Why is the ERLC asking for a confidentiality order in McRaney v. NAMB? What did Russell Moore know and when did he know it?
What does the Ethics and Religious Liberty Commission (ERLC) have to hide? If the ERLC had nothing to hide, then why then did it request a confidentiality order in Will McRaney’s lawsuit against the North American Mission Board?
On Monday, lawyers for the ERLC filed a motion requesting a confidentiality order. According to the court filing, “ERLC has agreed to produce certain documents in response to the subpoena but wishes for its production to be subject to confidentiality provisions.”
The ERLC made the request because “There is currently no protective order governing discovery entered in this matter,” the magistrate judge noted in his motion granting the stipulated order for confidentiality. McRaney’s legal team agreed to a stipulated order enforcing confidentiality on the documents. That means the documents can only become public if used in the case.
Which leaves us all pondering: What is hiding in those ERLC documents?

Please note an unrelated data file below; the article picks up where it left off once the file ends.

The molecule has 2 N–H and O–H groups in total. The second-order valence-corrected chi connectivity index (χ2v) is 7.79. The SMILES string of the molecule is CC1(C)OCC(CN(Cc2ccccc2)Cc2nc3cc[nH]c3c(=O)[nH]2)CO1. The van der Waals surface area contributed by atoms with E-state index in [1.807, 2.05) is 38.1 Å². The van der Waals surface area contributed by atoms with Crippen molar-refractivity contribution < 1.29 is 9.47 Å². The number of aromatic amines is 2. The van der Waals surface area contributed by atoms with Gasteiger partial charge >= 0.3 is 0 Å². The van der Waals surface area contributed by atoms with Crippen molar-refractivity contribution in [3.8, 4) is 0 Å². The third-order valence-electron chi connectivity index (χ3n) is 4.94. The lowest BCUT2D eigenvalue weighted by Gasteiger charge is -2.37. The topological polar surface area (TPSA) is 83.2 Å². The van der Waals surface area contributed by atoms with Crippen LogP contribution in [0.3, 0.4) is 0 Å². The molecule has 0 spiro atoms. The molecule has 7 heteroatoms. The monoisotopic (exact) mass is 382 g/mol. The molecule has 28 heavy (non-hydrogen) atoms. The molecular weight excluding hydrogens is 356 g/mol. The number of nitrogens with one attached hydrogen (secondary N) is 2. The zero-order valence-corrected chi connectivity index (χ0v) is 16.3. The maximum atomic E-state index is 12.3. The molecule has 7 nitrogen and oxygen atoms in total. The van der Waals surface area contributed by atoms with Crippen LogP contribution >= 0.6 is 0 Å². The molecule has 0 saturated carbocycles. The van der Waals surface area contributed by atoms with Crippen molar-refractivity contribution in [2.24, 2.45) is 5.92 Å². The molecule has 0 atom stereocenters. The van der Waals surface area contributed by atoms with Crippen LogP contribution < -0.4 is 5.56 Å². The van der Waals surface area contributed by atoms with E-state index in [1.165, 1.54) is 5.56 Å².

Are there clues about how and why the ERLC lied to the Fifth Circuit Court of Appeals? In case you forgot about that, you can refresh yourself on that saga by starting here: Russell Moore’s ERLC lies in amicus brief against Will McRaney.
And if you want to follow more of the wrangling on how Russell Moore lied to Fifth Circuit Court of Appeals, then you should read how the new editor of Christianity Today Russell Moore blamed the lies on Catholic lawyers in an anti-Catholic rant.
how the ERLC filed its false legal brief to the Fifth Circuit Court of Appeals?
Was there any coordination between then ERLC President Russell Moore and his good friend Kevin Ezell?
What did Russell Moore know and when did he know it?
There are limits on the confidentiality order. According to the judge’s ruling, “This Stipulated Order does not itself provide confidential treatment to motions, briefs, or other filed documents, or require any party to file anything under seal. If a party files a motion or other submission specifically disclosing the substance of ERLC’s Confidential materials produced pursuant to the third-party subpoena, ERLC may seek an order from the Court to seal any such documents, after conferring with the parties and setting forth the position of the parties in any ERLC motion to seal.”
Plus, if any of those documents are used in court, then the public will get to see them too.
Why does that scare the ERLC and Russell Moore so much?